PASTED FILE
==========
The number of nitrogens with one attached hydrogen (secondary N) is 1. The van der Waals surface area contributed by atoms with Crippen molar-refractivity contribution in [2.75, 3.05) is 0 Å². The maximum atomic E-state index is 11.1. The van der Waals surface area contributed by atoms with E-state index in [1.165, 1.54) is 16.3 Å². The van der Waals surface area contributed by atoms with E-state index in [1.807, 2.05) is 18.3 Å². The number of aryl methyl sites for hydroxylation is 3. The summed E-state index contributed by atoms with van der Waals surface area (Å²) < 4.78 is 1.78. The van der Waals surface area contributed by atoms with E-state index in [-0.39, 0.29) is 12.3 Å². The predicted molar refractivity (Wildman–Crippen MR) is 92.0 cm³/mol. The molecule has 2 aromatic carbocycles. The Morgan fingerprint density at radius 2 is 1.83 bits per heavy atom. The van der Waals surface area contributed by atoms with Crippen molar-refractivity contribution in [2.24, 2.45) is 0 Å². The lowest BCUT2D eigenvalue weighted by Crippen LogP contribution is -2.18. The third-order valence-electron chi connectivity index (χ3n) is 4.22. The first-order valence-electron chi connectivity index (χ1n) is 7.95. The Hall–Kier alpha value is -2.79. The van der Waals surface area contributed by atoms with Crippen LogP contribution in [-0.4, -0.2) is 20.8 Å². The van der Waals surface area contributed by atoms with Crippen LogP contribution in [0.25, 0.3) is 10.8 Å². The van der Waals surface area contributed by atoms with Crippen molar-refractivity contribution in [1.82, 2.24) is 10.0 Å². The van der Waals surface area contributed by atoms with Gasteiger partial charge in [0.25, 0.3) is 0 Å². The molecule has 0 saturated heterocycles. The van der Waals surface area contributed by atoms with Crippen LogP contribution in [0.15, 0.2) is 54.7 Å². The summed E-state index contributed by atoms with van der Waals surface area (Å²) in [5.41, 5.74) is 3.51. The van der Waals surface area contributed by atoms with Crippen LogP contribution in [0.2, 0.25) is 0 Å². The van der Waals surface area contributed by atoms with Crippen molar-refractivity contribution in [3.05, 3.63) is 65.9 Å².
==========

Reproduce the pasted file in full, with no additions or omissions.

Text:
The number of nitrogens with one attached hydrogen (secondary N) is 1. The van der Waals surface area contributed by atoms with Crippen molar-refractivity contribution in [2.75, 3.05) is 0 Å². The maximum atomic E-state index is 11.1. The van der Waals surface area contributed by atoms with E-state index in [1.165, 1.54) is 16.3 Å². The van der Waals surface area contributed by atoms with E-state index in [1.807, 2.05) is 18.3 Å². The number of aryl methyl sites for hydroxylation is 3. The summed E-state index contributed by atoms with van der Waals surface area (Å²) < 4.78 is 1.78. The van der Waals surface area contributed by atoms with E-state index in [-0.39, 0.29) is 12.3 Å². The predicted molar refractivity (Wildman–Crippen MR) is 92.0 cm³/mol. The molecule has 2 aromatic carbocycles. The Morgan fingerprint density at radius 2 is 1.83 bits per heavy atom. The van der Waals surface area contributed by atoms with Crippen molar-refractivity contribution in [2.24, 2.45) is 0 Å². The lowest BCUT2D eigenvalue weighted by Crippen LogP contribution is -2.18. The third-order valence-electron chi connectivity index (χ3n) is 4.22. The first-order valence-electron chi connectivity index (χ1n) is 7.95. The Hall–Kier alpha value is -2.79. The van der Waals surface area contributed by atoms with Crippen LogP contribution in [-0.4, -0.2) is 20.8 Å². The van der Waals surface area contributed by atoms with Crippen LogP contribution in [0.25, 0.3) is 10.8 Å². The van der Waals surface area contributed by atoms with Crippen molar-refractivity contribution in [1.82, 2.24) is 10.0 Å². The van der Waals surface area contributed by atoms with Gasteiger partial charge in [0.25, 0.3) is 0 Å². The molecule has 0 saturated heterocycles. The van der Waals surface area contributed by atoms with Crippen LogP contribution in [0.15, 0.2) is 54.7 Å². The summed E-state index contributed by atoms with van der Waals surface area (Å²) in [5.41, 5.74) is 3.51. The van der Waals surface area contributed by atoms with Crippen LogP contribution in [0.2, 0.25) is 0 Å². The van der Waals surface area contributed by atoms with Crippen molar-refractivity contribution in [3.05, 3.63) is 65.9 Å².